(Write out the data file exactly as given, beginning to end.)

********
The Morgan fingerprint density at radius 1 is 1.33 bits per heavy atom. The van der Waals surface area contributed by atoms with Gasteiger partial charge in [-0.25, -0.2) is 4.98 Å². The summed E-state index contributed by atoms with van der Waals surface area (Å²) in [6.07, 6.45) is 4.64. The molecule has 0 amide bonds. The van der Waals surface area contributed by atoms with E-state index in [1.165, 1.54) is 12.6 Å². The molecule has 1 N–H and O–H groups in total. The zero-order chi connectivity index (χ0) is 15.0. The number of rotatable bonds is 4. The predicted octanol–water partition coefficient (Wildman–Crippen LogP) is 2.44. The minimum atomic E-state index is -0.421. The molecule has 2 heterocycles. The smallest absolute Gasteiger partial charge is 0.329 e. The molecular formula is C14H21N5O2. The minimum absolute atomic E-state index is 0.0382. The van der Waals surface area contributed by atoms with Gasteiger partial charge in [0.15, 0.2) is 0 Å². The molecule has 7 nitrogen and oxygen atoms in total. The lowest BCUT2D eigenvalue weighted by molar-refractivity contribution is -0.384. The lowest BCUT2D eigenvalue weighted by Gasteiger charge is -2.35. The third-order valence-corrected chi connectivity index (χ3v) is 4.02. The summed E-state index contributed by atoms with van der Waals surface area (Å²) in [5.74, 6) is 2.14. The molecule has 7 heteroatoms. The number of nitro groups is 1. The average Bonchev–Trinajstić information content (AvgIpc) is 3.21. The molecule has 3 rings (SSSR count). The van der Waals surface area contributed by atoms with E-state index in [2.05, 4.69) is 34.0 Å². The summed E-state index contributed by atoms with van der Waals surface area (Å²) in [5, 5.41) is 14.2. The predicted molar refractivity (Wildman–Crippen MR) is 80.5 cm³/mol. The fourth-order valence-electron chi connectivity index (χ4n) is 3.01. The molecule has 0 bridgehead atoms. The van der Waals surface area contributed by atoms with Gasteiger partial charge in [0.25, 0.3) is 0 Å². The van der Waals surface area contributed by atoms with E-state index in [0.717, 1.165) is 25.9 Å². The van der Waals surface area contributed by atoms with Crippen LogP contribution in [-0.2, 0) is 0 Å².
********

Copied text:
The Morgan fingerprint density at radius 1 is 1.33 bits per heavy atom. The van der Waals surface area contributed by atoms with Gasteiger partial charge in [-0.25, -0.2) is 4.98 Å². The summed E-state index contributed by atoms with van der Waals surface area (Å²) in [6.07, 6.45) is 4.64. The molecule has 0 amide bonds. The van der Waals surface area contributed by atoms with E-state index in [1.165, 1.54) is 12.6 Å². The molecule has 1 N–H and O–H groups in total. The zero-order chi connectivity index (χ0) is 15.0. The number of rotatable bonds is 4. The predicted octanol–water partition coefficient (Wildman–Crippen LogP) is 2.44. The minimum atomic E-state index is -0.421. The molecule has 2 heterocycles. The smallest absolute Gasteiger partial charge is 0.329 e. The molecular formula is C14H21N5O2. The minimum absolute atomic E-state index is 0.0382. The van der Waals surface area contributed by atoms with Gasteiger partial charge in [0.15, 0.2) is 0 Å². The molecule has 7 nitrogen and oxygen atoms in total. The lowest BCUT2D eigenvalue weighted by molar-refractivity contribution is -0.384. The lowest BCUT2D eigenvalue weighted by Gasteiger charge is -2.35. The third-order valence-corrected chi connectivity index (χ3v) is 4.02. The summed E-state index contributed by atoms with van der Waals surface area (Å²) in [5.74, 6) is 2.14. The molecule has 7 heteroatoms. The number of nitro groups is 1. The average Bonchev–Trinajstić information content (AvgIpc) is 3.21. The molecule has 3 rings (SSSR count). The van der Waals surface area contributed by atoms with E-state index in [2.05, 4.69) is 34.0 Å². The summed E-state index contributed by atoms with van der Waals surface area (Å²) in [5, 5.41) is 14.2. The predicted molar refractivity (Wildman–Crippen MR) is 80.5 cm³/mol. The fourth-order valence-electron chi connectivity index (χ4n) is 3.01. The molecule has 0 bridgehead atoms. The van der Waals surface area contributed by atoms with Gasteiger partial charge in [0.25, 0.3) is 0 Å². The van der Waals surface area contributed by atoms with E-state index in [0.717, 1.165) is 25.9 Å². The van der Waals surface area contributed by atoms with Crippen LogP contribution in [-0.2, 0) is 0 Å².